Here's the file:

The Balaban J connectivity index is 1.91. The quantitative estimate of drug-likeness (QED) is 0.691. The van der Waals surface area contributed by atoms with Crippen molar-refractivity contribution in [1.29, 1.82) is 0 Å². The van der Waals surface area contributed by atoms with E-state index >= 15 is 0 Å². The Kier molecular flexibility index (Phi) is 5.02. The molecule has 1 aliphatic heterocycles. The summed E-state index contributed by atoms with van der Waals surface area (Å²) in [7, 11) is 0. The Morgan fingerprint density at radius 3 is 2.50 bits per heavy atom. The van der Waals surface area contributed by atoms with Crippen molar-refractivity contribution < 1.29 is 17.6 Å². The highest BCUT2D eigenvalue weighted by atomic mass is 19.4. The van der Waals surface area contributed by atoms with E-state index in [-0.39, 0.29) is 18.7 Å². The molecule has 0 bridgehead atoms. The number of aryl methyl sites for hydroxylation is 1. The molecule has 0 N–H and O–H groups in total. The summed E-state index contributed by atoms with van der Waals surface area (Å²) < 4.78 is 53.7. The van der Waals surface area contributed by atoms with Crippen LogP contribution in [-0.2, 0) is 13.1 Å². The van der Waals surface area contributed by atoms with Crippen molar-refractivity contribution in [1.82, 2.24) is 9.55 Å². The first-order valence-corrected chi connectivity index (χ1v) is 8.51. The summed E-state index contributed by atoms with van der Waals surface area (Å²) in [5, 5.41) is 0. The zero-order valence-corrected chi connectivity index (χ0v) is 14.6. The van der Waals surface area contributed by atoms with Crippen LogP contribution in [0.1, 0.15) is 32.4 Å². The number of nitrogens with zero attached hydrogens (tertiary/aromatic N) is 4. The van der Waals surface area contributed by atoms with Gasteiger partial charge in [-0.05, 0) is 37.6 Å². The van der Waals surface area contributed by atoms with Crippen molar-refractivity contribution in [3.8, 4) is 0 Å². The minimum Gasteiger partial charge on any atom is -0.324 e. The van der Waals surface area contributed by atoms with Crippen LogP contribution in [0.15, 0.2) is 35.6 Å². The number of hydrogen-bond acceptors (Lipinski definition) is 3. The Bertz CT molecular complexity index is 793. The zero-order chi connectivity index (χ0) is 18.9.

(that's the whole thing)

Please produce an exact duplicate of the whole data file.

The Balaban J connectivity index is 1.91. The quantitative estimate of drug-likeness (QED) is 0.691. The van der Waals surface area contributed by atoms with Crippen molar-refractivity contribution in [1.29, 1.82) is 0 Å². The van der Waals surface area contributed by atoms with E-state index >= 15 is 0 Å². The Kier molecular flexibility index (Phi) is 5.02. The molecule has 1 aliphatic heterocycles. The summed E-state index contributed by atoms with van der Waals surface area (Å²) in [7, 11) is 0. The Morgan fingerprint density at radius 3 is 2.50 bits per heavy atom. The van der Waals surface area contributed by atoms with Crippen molar-refractivity contribution < 1.29 is 17.6 Å². The highest BCUT2D eigenvalue weighted by atomic mass is 19.4. The van der Waals surface area contributed by atoms with E-state index in [-0.39, 0.29) is 18.7 Å². The molecule has 0 bridgehead atoms. The number of aryl methyl sites for hydroxylation is 1. The molecule has 0 N–H and O–H groups in total. The summed E-state index contributed by atoms with van der Waals surface area (Å²) < 4.78 is 53.7. The van der Waals surface area contributed by atoms with Crippen LogP contribution in [-0.2, 0) is 13.1 Å². The van der Waals surface area contributed by atoms with Crippen molar-refractivity contribution in [1.82, 2.24) is 9.55 Å². The first-order valence-corrected chi connectivity index (χ1v) is 8.51. The summed E-state index contributed by atoms with van der Waals surface area (Å²) in [5, 5.41) is 0. The zero-order valence-corrected chi connectivity index (χ0v) is 14.6. The van der Waals surface area contributed by atoms with Crippen LogP contribution in [0.1, 0.15) is 32.4 Å². The number of nitrogens with zero attached hydrogens (tertiary/aromatic N) is 4. The van der Waals surface area contributed by atoms with Gasteiger partial charge in [-0.05, 0) is 37.6 Å². The van der Waals surface area contributed by atoms with Crippen molar-refractivity contribution in [3.8, 4) is 0 Å². The minimum Gasteiger partial charge on any atom is -0.324 e. The van der Waals surface area contributed by atoms with Crippen LogP contribution in [0.15, 0.2) is 35.6 Å². The number of hydrogen-bond acceptors (Lipinski definition) is 3. The Bertz CT molecular complexity index is 793. The zero-order chi connectivity index (χ0) is 18.9.